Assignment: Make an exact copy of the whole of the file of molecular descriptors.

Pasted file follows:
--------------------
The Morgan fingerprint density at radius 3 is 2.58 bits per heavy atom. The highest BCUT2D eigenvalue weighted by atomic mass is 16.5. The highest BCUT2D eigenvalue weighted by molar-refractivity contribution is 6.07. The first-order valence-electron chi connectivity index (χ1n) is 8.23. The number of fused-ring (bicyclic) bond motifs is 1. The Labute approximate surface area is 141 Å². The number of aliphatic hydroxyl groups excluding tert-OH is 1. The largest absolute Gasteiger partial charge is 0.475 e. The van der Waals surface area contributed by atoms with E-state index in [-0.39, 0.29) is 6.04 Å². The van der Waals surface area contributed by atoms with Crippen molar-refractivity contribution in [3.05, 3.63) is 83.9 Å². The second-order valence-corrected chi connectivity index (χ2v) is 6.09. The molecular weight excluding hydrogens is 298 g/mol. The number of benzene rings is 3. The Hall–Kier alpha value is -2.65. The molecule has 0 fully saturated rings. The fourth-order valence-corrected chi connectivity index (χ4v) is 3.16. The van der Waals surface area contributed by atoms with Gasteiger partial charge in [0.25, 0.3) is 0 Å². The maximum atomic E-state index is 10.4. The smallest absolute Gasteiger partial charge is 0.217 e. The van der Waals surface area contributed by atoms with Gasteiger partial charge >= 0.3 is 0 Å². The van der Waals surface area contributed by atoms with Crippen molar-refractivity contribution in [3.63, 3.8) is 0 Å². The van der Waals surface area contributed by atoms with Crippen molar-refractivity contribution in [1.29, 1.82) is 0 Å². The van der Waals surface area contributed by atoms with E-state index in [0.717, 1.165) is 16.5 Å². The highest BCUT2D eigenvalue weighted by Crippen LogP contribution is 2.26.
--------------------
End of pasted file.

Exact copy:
The Morgan fingerprint density at radius 3 is 2.58 bits per heavy atom. The highest BCUT2D eigenvalue weighted by atomic mass is 16.5. The highest BCUT2D eigenvalue weighted by molar-refractivity contribution is 6.07. The first-order valence-electron chi connectivity index (χ1n) is 8.23. The number of fused-ring (bicyclic) bond motifs is 1. The Labute approximate surface area is 141 Å². The number of aliphatic hydroxyl groups excluding tert-OH is 1. The largest absolute Gasteiger partial charge is 0.475 e. The van der Waals surface area contributed by atoms with E-state index in [-0.39, 0.29) is 6.04 Å². The van der Waals surface area contributed by atoms with Crippen molar-refractivity contribution in [3.05, 3.63) is 83.9 Å². The second-order valence-corrected chi connectivity index (χ2v) is 6.09. The molecular weight excluding hydrogens is 298 g/mol. The number of benzene rings is 3. The Hall–Kier alpha value is -2.65. The molecule has 0 fully saturated rings. The fourth-order valence-corrected chi connectivity index (χ4v) is 3.16. The van der Waals surface area contributed by atoms with Gasteiger partial charge in [0.25, 0.3) is 0 Å². The maximum atomic E-state index is 10.4. The smallest absolute Gasteiger partial charge is 0.217 e. The van der Waals surface area contributed by atoms with Gasteiger partial charge >= 0.3 is 0 Å². The van der Waals surface area contributed by atoms with Crippen molar-refractivity contribution in [3.63, 3.8) is 0 Å². The van der Waals surface area contributed by atoms with Crippen molar-refractivity contribution in [1.29, 1.82) is 0 Å². The van der Waals surface area contributed by atoms with E-state index in [0.717, 1.165) is 16.5 Å². The highest BCUT2D eigenvalue weighted by Crippen LogP contribution is 2.26.